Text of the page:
LONDON (Reuters) - British high street retailers reported higher spending in March compared with both a year earlier and before the start of the coronavirus pandemic, ahead of a reopening of non-essential stores in April.
The British Retail Consortium said total sales were 8.3% higher than in March 2019 and 13.9% higher than in March 2020, when the start of the COVID-19 lockdown stymied spending on non-essentials.
The BRC said comparisons with March 2019 gave a better sense of trends in the sector than year-on-year sales growth.
“March last year was a real anomaly and unlike anything we have seen before, with queues of consumers panic buying items and images of empty shelves across our media,” said Paul Martin, head of UK retail at accountancy firm KPMG, which sponsors the survey.
BRC chief executive Helen Dickinson said the higher spending this year largely reflected increased purchases of groceries as Britons continued to spend more time at home, with other categories such as clothing and beauty products in decline.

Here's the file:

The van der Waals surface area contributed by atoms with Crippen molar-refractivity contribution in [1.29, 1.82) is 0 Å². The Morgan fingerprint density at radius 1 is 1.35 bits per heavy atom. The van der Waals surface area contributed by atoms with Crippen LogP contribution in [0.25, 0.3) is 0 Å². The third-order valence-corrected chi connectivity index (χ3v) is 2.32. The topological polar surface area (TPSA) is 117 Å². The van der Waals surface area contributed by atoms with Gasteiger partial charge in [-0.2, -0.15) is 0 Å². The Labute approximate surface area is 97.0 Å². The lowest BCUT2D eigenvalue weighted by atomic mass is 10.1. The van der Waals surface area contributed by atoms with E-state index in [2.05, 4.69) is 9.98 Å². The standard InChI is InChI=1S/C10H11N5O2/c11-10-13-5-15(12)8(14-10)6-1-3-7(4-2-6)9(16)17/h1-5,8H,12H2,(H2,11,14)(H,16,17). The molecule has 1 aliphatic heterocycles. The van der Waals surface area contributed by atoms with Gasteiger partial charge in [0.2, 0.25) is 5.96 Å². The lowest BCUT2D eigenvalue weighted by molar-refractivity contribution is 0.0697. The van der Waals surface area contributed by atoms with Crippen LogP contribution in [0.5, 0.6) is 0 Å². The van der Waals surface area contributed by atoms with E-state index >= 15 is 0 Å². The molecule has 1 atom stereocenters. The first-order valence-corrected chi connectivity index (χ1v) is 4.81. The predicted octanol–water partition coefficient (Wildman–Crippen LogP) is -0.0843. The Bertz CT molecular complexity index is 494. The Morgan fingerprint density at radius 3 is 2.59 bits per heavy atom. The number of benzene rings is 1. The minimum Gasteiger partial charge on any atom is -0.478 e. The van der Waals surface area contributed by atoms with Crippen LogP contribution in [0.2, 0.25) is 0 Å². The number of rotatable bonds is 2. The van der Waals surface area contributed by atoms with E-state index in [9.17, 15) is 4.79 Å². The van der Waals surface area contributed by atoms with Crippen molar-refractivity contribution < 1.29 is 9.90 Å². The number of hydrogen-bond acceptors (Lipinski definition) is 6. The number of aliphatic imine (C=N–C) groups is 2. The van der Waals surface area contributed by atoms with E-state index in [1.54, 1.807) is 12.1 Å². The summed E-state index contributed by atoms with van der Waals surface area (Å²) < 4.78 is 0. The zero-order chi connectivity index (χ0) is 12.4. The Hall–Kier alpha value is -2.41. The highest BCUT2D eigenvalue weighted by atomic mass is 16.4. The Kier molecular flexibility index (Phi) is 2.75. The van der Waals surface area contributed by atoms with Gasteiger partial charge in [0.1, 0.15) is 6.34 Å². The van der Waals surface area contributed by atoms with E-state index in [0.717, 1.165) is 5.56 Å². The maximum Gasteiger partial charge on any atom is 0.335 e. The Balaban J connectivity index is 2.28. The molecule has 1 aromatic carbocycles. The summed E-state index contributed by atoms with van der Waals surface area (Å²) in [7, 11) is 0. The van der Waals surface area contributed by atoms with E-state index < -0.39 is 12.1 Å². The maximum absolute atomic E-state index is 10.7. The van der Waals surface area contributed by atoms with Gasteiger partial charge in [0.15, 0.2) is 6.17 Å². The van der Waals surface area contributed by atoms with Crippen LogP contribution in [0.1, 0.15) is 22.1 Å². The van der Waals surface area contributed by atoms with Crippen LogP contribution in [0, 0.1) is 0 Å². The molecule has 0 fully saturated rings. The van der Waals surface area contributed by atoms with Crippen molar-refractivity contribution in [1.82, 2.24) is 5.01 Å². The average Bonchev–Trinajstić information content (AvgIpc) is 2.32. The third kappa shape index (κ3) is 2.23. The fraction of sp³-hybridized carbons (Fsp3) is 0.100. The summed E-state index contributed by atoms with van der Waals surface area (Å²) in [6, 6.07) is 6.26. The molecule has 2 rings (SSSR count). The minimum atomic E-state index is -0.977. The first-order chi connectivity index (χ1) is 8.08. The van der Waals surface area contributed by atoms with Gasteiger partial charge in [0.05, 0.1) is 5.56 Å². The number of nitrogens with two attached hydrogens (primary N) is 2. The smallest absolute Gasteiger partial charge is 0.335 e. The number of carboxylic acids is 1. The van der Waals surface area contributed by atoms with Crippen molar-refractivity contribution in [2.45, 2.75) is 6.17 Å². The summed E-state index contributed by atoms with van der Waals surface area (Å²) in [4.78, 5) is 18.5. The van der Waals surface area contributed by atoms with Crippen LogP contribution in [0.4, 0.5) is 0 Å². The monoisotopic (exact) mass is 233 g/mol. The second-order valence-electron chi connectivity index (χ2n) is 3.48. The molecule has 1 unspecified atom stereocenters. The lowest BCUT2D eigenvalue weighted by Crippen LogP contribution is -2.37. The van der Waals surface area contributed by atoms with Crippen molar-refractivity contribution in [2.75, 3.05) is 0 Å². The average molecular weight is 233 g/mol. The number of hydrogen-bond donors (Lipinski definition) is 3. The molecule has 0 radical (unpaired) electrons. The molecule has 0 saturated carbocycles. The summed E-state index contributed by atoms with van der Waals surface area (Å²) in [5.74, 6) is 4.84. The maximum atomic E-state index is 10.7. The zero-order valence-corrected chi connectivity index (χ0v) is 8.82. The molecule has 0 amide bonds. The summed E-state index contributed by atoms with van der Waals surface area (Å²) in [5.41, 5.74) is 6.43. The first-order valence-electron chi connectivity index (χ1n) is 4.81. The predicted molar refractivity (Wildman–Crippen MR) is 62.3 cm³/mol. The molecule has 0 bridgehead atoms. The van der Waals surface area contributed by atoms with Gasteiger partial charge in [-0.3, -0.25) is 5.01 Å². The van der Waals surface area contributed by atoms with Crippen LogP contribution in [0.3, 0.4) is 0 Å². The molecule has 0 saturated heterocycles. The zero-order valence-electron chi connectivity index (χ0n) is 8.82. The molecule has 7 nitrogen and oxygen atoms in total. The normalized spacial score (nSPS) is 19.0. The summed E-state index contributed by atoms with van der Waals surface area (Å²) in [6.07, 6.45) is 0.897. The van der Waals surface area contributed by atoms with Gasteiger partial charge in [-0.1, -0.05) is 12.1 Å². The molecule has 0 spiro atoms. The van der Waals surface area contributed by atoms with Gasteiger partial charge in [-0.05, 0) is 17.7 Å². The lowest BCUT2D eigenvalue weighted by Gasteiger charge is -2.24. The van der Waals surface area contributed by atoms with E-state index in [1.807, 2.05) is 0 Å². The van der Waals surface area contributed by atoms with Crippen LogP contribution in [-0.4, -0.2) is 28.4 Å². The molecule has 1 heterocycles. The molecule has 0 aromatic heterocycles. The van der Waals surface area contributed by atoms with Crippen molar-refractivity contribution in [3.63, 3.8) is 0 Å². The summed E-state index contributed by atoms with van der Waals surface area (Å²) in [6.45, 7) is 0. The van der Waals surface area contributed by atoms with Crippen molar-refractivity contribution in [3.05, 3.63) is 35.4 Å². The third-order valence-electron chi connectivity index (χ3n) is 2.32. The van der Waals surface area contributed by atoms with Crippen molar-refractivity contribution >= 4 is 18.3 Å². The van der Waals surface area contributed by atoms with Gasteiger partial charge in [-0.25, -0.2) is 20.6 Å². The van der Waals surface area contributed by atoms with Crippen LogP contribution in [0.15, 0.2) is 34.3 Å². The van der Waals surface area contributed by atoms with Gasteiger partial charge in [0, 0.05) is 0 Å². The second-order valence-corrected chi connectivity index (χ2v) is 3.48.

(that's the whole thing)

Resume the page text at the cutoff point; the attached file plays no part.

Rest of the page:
However, April may bring a turn-around after shops selling ‘non-essential’ goods were allowed to reopen in England on Monday, with some stores such as discount clothing chain Primark seeing long queues of shoppers.
Like-for-like sales growth - a measure which adjusts for changes in floor space and is preferred by some analysts - showed that sales in March were 8.4% higher than in March 2019 and 20.3% greater than in March 2020.
Payment processor Barclaycard - which declined to provide its usual annual spending change data - said debit and card spending in March was 7.2% lower than in March 2019.
Reporting by David Milliken; editing by Jane Wardell
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